|Publication number||US6848889 B2|
|Application number||US 10/235,212|
|Publication date||Feb 1, 2005|
|Filing date||Sep 5, 2002|
|Priority date||Oct 17, 2000|
|Also published as||US7396213, US20030002992, US20040223862|
|Publication number||10235212, 235212, US 6848889 B2, US 6848889B2, US-B2-6848889, US6848889 B2, US6848889B2|
|Original Assignee||Scroll Technologies|
|Export Citation||BiBTeX, EndNote, RefMan|
|Patent Citations (14), Non-Patent Citations (1), Referenced by (3), Classifications (15), Legal Events (4)|
|External Links: USPTO, USPTO Assignment, Espacenet|
This application is a continuation in part of Ser. No. 09/690,275 U.S. Pat. No. 6,485,268 filed on Oct. 17, 2000.
This invention relates to a system which optimizes the flow of a lubricant over portions of a scroll compressor which become hot during reverse rotation or loss of charge, and then selectively passes the heated lubricant onto a motor protector under certain conditions.
Scroll compressors are becoming widely utilized in refrigerant compression applications. In a scroll compressor, a first scroll member has a base and a generally spiral wrap extending from the base. The wrap of the first scroll member interfits with the wrap from a second scroll member. The second scroll member is caused to orbit relative to the first, and refrigerant is entrapped between the scroll wraps. As the second scroll members orbits, the size of the compression chambers which entrap the refrigerant are reduced, and the refrigerant is compressed.
There are certain design challenges with a scroll compressor. As an example, while the scroll compressor efficiently compresses refrigerant when rotated in a proper forward direction, there are undesirable side effects if the scroll compressor is driven to rotate in a reverse direction. Moreover, if the level of refrigerant or charge level being passed through the compressor is lower than expected, there may also be undesirable side effects. Among the many undesirable side effects is an increased heat level at the scroll compressor members.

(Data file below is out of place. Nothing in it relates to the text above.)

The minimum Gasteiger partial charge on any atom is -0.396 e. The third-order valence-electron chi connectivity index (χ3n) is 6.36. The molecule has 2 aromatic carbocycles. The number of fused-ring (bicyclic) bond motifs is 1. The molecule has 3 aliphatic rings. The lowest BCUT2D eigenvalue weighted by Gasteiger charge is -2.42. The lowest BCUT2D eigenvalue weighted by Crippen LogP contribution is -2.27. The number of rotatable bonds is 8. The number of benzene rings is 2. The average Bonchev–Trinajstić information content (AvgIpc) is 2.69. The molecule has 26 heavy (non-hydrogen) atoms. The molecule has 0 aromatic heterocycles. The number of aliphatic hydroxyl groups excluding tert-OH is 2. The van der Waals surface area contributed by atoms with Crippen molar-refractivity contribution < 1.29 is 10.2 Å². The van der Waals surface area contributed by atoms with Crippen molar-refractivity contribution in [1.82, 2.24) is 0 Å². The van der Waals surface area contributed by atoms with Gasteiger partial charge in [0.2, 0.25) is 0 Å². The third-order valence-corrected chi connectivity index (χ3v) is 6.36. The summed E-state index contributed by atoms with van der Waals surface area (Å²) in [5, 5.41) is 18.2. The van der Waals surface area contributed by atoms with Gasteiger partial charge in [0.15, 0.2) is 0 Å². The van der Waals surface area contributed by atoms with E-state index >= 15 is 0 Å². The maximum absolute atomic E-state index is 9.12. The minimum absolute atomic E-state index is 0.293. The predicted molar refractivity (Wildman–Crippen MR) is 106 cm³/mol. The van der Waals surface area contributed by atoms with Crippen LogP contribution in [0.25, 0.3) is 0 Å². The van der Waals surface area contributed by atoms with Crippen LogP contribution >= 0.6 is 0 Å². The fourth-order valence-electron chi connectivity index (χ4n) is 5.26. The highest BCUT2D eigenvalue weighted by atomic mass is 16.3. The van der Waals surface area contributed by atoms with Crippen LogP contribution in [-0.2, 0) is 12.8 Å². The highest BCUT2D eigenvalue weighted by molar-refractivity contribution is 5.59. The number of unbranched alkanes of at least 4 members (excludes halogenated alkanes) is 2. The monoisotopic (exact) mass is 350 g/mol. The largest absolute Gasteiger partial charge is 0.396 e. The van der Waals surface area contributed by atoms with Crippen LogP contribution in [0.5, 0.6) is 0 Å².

One safety feature incorporated into most sealed compressors is the use of a motor protector associated with the electric motor for driving the compressor. The same is true in a scroll compressor, wherein a motor protector is typically associated with the stator for the electric motor. The motor protector operates to stop rotation of the motor in the event there is an electrical anomaly, or if the motor protector senses an unusually high temperature. However, the problems mentioned above with regard to reverse rotation and loss of charge typically cause heat to increase at the compressor pump set which is relatively far from the motor. Thus, it may take an undue length of time for the additional heat being generated in the compressor pump set to pass to the motor protector.
In the disclosed embodiment of this invention, lubricant is caused to flow over a motor protector of a compressor pump set in sufficient quantities to cause the motor protector to trip the motor and stop further rotation when adverse conditions are present in the compressor pump set.
In one general type of embodiment of the disclosed invention, the lubricant is directed to a normal return path wherein the lubricant passes over a heated portion of the compressor before returning to an oil sump. In this type embodiment, lubricant is directed to the motor protector only if adverse conditions are present. Some automatic feedback, such as the refrigerant volume flow, achieves the selective control. In preferred embodiments, the heated portion of the compressor over which the lubricant is passed is the non-orbiting scroll. Alternatively, in some embodiments the heated lubricant can pass over the orbiting scroll. In a second general type embodiment of the disclosed invention, the flow of lubricant back to the motor protector is selective, and will only occur if adverse conditions are present. In this type of embodiment, the normal return path does not include the motor protector. Instead, a passage communicating with the normal return path is selectively blocked when an adverse condition is present. At that time, lubricant is forced into an alternative oil path, which is positioned over the motor protector.